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FastNotes

  • Janácek stated that his purpose in composing the Mass was patriotic, rather than religious: “I wanted to perpetuate faith in the immutable permanence of the nation. Not on a religious basis but on a rock-bottom ethical basis, which calls God to witness.”

  • The Mass is, as the composer wrote, “festive, life-affirming, pantheistic, with little of what we could call the ecclesiastical.”


Composed: 1926, rev.1928
Length: c. 40 minutes
Orchestration: 4 flutes (2nd, 3rd, 4th = piccolo), 2 oboes, English horn, 3 clarinets (3rd = bass clarinet), 3 bassoons (3rd = contrabassoon), 4 horns, 4 trumpets, 3 trombones, tuba, timpani, percussion (cymbals, glockenspiel, snare drum, tam-tam, triangle), 2 harps, celesta, and strings, with solo organ, solo quartet, and mixed chorus
First LA Phil performance: November 11, 1988, Simon Rattle conducting

“The ageing composer [Janáček] had a positive aversion to organized religion, even to churches. He would not go into one even to get out of the rain,” his niece wrote. “The church to me is the essence of death,” Janáček observed, “graves under the flagstones, bones on the altars, all kinds of torture and death in the paintings. The rituals, the prayers, the chants – death and death again! I won’t have anything to do with it.”

Yet after the first performance of the Glagolitic Mass in Brno (in a church), in the composer’s native Moravia, in December of 1927, a Czech newspaper critic wrote: “The aged master, a deeply devout man, has composed this Mass out of passionate conviction that his life’s work would be incomplete without an artistic expression of his relation to God.” Janáček was outraged and wrote in return a postcard with a four-word response: “Neither aged, nor devout.”

There could be no doubt that Janáček at 73 was young in spirit, being in the midst of the most creatively fecund period of his life – the fruit of his passionate, one might say worshipful, feelings for a married woman nearly 40 years his junior.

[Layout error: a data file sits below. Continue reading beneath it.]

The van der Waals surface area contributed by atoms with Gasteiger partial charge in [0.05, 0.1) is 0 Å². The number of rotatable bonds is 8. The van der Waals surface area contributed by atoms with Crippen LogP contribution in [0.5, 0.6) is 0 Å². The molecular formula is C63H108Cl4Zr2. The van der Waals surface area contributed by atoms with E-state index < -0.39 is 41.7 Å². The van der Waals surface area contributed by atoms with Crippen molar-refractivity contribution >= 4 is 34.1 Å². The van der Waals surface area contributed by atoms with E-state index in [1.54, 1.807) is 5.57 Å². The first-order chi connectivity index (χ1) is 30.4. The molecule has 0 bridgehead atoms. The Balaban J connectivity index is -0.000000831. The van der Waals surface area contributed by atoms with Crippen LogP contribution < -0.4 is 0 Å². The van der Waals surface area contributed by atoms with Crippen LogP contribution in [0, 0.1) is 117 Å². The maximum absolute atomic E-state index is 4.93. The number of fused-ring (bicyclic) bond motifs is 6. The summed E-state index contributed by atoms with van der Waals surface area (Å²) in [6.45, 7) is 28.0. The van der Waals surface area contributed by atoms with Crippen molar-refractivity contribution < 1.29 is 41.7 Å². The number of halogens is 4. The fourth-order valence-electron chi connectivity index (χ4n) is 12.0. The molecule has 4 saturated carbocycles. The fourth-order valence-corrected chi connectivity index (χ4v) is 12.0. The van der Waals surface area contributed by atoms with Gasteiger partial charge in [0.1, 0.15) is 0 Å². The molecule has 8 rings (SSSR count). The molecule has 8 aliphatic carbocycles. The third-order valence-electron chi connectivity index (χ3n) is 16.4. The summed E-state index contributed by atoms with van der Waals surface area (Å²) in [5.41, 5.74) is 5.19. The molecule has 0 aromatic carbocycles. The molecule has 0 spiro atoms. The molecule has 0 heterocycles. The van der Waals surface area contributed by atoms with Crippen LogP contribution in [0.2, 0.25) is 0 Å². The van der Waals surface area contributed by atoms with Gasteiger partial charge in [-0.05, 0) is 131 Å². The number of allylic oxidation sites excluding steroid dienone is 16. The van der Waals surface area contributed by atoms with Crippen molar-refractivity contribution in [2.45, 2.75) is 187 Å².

The composer stated that his purpose in composing the Mass was patriotic, rather than religious: “I wanted to perpetuate faith in the immutable permanence of the nation. Not on a religious basis but on a rock-bottom ethical basis, which calls God to witness.”

Janáček had in common with his contemporary artists and their 19th-century forebears an intense devotion to the folk traditions of music, literature, and language of the Czech nations. Thus Janáček went deeply into his land’s past to compose his Mass not to a Latin text, but to the ancient church Slavonic text, whose written characters were called “Glagolitic.”

The Mass is, as the composer wrote, “festive, life-affirming, pantheistic, with little of what we could call the ecclesiastical.” His notion of religion is expressed in a foreword:

“The fragrance of the forests around Luhačovice [the spa where he spent his holidays and where he wrote most of the Mass] was incense. The church was the giant forest canopy, the vast-arched heavens, and the misty reaches beyond. The bells of a flock of sheep rang to signify the transformation of the Host. In the tenor solo I heard a high priest, in the soprano solo a girlish angel, in the chorus our folk. The candles are tall forest firs with stars for their flames, and somewhere in the ceremony the princely vision of St. Wenceslaus and the language of the missionaries, Saints Cyril and Methodius.” (St. Wenceslaus, 10th century, is the patron saint of the Czech peoples; Cyril and Methodius the 9th-century Byzantine missionaries who, brought Christianity to the Slavs.)

— Herbert Glass